Andrew Schultz (15/10/11)
The rule: customize for the most common 80% of scenarios, leave flexibility for users to manually address the other 20%.
I’m certainly not claiming to be the origin of this little piece of wisdom, but I haven’t seen it written or documented anywhere. Maybe I just haven’t looked hard enough, as I learned it myself through experience rather than research. The rule’s validity has been demonstrated again and again for me, both as I’ve worked with customers to clean up implementations that were over-customized, or seen implementations I’ve been involved with getting too customization-heavy.
This rule often goes against the grain of a customer’s expectations. Customer implementation teams with inexperienced members often erroneously expect that a CRM system should and/or must account for every process and every scenario that occurs in their front office.
The most difficult part of following this rule is trying to communicate to such an internal implementation team the negative results that come from over-customization. This conversation inevitably comes at the point when you wisely push back on a request for custom functionality. When they don’t understand, they may think your implementation team is lazy or (worse) chicken, lacking confidence or unable to deliver on a particular request. It’s hard to effectively communicate that by simply giving them everything they ask for, you’d probably be doing them a disservice.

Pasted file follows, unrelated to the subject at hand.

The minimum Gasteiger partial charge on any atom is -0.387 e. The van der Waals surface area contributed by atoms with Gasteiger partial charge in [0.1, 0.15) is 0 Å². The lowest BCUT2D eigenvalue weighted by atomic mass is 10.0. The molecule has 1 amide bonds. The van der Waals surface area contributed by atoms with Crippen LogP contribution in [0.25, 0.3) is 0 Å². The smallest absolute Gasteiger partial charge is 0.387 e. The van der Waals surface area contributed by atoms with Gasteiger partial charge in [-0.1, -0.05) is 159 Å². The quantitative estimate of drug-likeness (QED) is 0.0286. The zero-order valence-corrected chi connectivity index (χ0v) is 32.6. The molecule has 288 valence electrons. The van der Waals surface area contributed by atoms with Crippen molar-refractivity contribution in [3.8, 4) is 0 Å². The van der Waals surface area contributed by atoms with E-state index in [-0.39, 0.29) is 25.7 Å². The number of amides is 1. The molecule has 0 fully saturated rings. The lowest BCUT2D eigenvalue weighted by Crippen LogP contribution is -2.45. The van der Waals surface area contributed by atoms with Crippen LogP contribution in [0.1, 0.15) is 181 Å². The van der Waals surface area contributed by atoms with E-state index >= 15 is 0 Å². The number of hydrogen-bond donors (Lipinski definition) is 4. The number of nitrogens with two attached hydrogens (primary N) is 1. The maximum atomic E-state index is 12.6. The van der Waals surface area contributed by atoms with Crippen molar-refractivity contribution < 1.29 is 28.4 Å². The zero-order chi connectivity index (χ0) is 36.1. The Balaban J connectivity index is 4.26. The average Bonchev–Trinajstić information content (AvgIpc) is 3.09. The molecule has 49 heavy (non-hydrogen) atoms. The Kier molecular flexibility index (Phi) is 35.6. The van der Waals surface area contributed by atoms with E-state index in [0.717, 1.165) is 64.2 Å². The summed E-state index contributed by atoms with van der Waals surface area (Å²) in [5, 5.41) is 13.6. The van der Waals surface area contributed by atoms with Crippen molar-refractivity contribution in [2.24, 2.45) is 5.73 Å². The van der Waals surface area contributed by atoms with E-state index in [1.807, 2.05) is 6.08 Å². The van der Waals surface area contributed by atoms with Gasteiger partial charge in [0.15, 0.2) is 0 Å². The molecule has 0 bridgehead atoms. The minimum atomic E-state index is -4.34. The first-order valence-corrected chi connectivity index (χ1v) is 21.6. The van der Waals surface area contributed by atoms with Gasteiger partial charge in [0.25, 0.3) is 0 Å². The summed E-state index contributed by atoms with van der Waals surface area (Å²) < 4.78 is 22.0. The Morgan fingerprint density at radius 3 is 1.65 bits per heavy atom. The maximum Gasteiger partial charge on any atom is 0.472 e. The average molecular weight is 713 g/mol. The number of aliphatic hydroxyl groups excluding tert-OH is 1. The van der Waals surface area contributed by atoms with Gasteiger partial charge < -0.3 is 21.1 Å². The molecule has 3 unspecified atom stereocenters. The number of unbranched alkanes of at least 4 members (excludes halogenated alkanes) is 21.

Why Not? You Write Code, Don’t You?
First of all, I’ve worked with customer implementation teams (those made up of the customer’s employees, just to be clear) with varying levels of technical experience. It’s not uncommon to have people on these teams that think the capability to write code means that anything and everything is possible. These people may be the business leaders who are accountable for the project, or they may be end-users who, from your consultative perspective, have no place being in these meetings, and who are going to fight tooth and nail for a feature that doesn’t make sense but would address a personal pet peeve of their own.
The first step in these scenarios is to explain that there are indeed limitations to what we can do with CRM, and that those limitations exist with any software product, not just the one you purchased for this project. These limitations aren’t simply technical; they’re operational and strategic as well, meaning that even without a software application supporting this process, there are certain uncommon scenarios in a business that just shouldn’t be locked into a standardized process, because they are so many and so various that the process would have to expand to an unsopportable size and complexity to incorporate each of them.